Historians push to install statue of black Civil War Soldier in Cape Girardeau, MO

A third Civil-War statue could be coming to Ivers Square in Downtown Cape Girardeau. The...
A third Civil-War statue could be coming to Ivers Square in Downtown Cape Girardeau. The limited edition bronze depicts a black soldier who fought for the Union Army, and it would be one of three in existence.
Updated: Aug. 22, 2018 at 10:59 PM CDT
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CAPE GIRARDEAU, MO (KFVS) - Historians want to add a historical attraction to Ivers Square in downtown Cape Girardeau, Missouri. It's a limited edition bronze statue of a black soldier who fought in the Civil War.

In 2017 the park at the Common Pleas Courthouse was renamed after James Ivers, a black slave who enlisted in the Union Army inside the building and died fighting for his freedom.

Professor Steven Hoffman is the coordinator of the historic preservation program at Southeast Missouri State University and says the historic site in Cape was also where slaves were sold hundreds of years ago.

"So we acknowledge the slavery and oppression being real and being in that place, but the thing we value most is the struggle against that, and recognizing the courage of the people who struggled against it," he said.

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Hoffman and Cape historian Denise Lincoln are spearheading the effort to recreate a rare statue of a black soldier in the same park that already has a Union statue built in 1911 and a Confederacy memorial built in 1931.

Both historians see the new addition as a way for this generation to represent the untold stories of men who fought in the Civil War just like James Ivers.

"A name by itself is nothing. If you don't know who he was or why or what he stood for," Lincoln said. "We can interpret that with a plastic and steel sign that may fade in time but to put something on the same comparable level as the existing monuments. Something that is enduring and lasting will stand there for several hundred years to tell the story I think tells the more worthy story."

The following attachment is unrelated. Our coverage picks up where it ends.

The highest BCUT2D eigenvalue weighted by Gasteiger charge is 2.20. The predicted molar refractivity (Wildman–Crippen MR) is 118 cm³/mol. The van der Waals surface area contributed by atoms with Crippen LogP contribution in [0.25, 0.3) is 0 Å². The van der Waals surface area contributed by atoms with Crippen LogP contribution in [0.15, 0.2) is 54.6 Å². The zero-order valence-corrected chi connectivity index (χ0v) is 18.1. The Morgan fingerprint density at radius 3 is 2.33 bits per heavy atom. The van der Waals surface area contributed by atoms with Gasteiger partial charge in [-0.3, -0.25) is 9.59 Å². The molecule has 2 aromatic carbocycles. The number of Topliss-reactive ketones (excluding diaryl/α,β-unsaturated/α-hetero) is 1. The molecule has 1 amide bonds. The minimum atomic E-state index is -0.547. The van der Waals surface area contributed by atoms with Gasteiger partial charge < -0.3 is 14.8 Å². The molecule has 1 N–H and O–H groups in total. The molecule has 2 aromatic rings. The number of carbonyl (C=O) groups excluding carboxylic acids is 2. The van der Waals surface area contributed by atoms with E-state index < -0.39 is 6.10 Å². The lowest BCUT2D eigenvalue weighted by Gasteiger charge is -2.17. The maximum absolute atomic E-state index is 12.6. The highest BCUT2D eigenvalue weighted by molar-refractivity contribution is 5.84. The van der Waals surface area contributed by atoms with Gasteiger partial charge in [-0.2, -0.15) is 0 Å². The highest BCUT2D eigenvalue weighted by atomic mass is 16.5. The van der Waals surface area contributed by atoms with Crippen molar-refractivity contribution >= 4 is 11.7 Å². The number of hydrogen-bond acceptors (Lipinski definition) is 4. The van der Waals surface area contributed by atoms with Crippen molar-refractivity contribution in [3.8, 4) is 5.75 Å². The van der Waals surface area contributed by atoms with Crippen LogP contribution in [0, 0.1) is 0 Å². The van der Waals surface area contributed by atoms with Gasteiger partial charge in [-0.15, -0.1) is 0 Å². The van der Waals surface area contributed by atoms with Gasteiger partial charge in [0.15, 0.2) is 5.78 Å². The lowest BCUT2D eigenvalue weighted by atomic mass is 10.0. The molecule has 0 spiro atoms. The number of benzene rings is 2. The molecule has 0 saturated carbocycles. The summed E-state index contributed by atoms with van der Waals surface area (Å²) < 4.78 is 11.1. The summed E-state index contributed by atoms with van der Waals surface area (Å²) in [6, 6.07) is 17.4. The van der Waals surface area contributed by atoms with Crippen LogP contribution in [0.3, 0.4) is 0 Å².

Lincoln says Cape's chance to commission the statue, created in just two other cities by artist Roy Butler, is a 'fleeting opportunity' because the mold can only is aging and can only create one other statue and another city in Tennessee wants to build it just as much.

Lincoln also thinks it will be a regional attraction for tourists and for those who live nearby.

"Bulter has been very invested in helping us see the vision and completing it," Lincoln said. "Again this is a world-class statue and it's a national monument already in Nashville. It will be on the Smithsonian Registry of American Paintings and Sculptures. So it is a landmark and will become that for us."

Mike Jones works in Cape Girardeau and says he'd like to see the statue become a reality so he can bring his daughters to see it.

"I don't have to drive to St. Louis, I don't have to take you to a library to read a book like I can show you something physical," Jones said. "I think it's important to bring that type of history down here so that everyone can know it."

To create, install and protect the new bronze statue, Lincoln says it will cost about $60,000. Donations for the project are being accepted at Old Town Cape, and Hoffman says they plan to start a gofundme page in the near future.

The historian's goal to reveal the statue of the black soldier on June 19th, 2019 just in time for the Juneteenth celebration.

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